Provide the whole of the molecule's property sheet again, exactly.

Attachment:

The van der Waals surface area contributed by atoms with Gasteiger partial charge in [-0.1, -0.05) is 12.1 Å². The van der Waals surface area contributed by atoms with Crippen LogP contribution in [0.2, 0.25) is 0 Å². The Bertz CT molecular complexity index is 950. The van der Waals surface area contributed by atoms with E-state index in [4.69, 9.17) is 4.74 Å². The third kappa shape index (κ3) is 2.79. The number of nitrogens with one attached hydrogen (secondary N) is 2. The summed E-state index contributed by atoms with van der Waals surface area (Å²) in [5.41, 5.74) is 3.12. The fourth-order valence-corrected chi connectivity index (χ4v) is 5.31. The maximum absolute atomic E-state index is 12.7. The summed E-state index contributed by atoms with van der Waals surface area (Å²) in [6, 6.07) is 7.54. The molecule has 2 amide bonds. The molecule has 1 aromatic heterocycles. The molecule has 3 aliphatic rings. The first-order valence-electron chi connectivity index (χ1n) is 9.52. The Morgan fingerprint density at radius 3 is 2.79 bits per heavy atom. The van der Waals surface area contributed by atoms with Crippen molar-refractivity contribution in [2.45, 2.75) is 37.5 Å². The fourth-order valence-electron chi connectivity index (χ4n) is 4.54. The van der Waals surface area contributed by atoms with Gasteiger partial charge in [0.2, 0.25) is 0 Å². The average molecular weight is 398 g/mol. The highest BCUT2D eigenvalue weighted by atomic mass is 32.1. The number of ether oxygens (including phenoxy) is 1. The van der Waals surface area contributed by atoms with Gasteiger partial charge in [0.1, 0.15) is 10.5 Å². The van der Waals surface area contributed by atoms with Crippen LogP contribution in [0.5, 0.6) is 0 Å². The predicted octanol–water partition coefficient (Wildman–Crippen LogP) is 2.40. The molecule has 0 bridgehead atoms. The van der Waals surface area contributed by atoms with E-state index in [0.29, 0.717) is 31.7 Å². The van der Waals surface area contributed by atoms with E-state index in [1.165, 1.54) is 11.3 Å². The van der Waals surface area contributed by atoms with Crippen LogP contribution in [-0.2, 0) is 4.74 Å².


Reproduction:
The van der Waals surface area contributed by atoms with Gasteiger partial charge in [-0.1, -0.05) is 12.1 Å². The van der Waals surface area contributed by atoms with Crippen LogP contribution in [0.2, 0.25) is 0 Å². The Bertz CT molecular complexity index is 950. The van der Waals surface area contributed by atoms with E-state index in [4.69, 9.17) is 4.74 Å². The third kappa shape index (κ3) is 2.79. The number of nitrogens with one attached hydrogen (secondary N) is 2. The summed E-state index contributed by atoms with van der Waals surface area (Å²) in [5.41, 5.74) is 3.12. The fourth-order valence-corrected chi connectivity index (χ4v) is 5.31. The maximum absolute atomic E-state index is 12.7. The summed E-state index contributed by atoms with van der Waals surface area (Å²) in [6, 6.07) is 7.54. The molecule has 2 amide bonds. The molecule has 1 aromatic heterocycles. The molecule has 3 aliphatic rings. The first-order valence-electron chi connectivity index (χ1n) is 9.52. The Morgan fingerprint density at radius 3 is 2.79 bits per heavy atom. The van der Waals surface area contributed by atoms with Crippen molar-refractivity contribution in [2.45, 2.75) is 37.5 Å². The fourth-order valence-electron chi connectivity index (χ4n) is 4.54. The van der Waals surface area contributed by atoms with Gasteiger partial charge in [0.2, 0.25) is 0 Å². The average molecular weight is 398 g/mol. The highest BCUT2D eigenvalue weighted by atomic mass is 32.1. The number of ether oxygens (including phenoxy) is 1. The van der Waals surface area contributed by atoms with Gasteiger partial charge in [0.1, 0.15) is 10.5 Å². The van der Waals surface area contributed by atoms with Crippen LogP contribution in [0.5, 0.6) is 0 Å². The predicted octanol–water partition coefficient (Wildman–Crippen LogP) is 2.40. The molecule has 0 bridgehead atoms. The van der Waals surface area contributed by atoms with E-state index in [0.29, 0.717) is 31.7 Å². The van der Waals surface area contributed by atoms with E-state index in [1.165, 1.54) is 11.3 Å². The van der Waals surface area contributed by atoms with Crippen LogP contribution in [-0.2, 0) is 4.74 Å².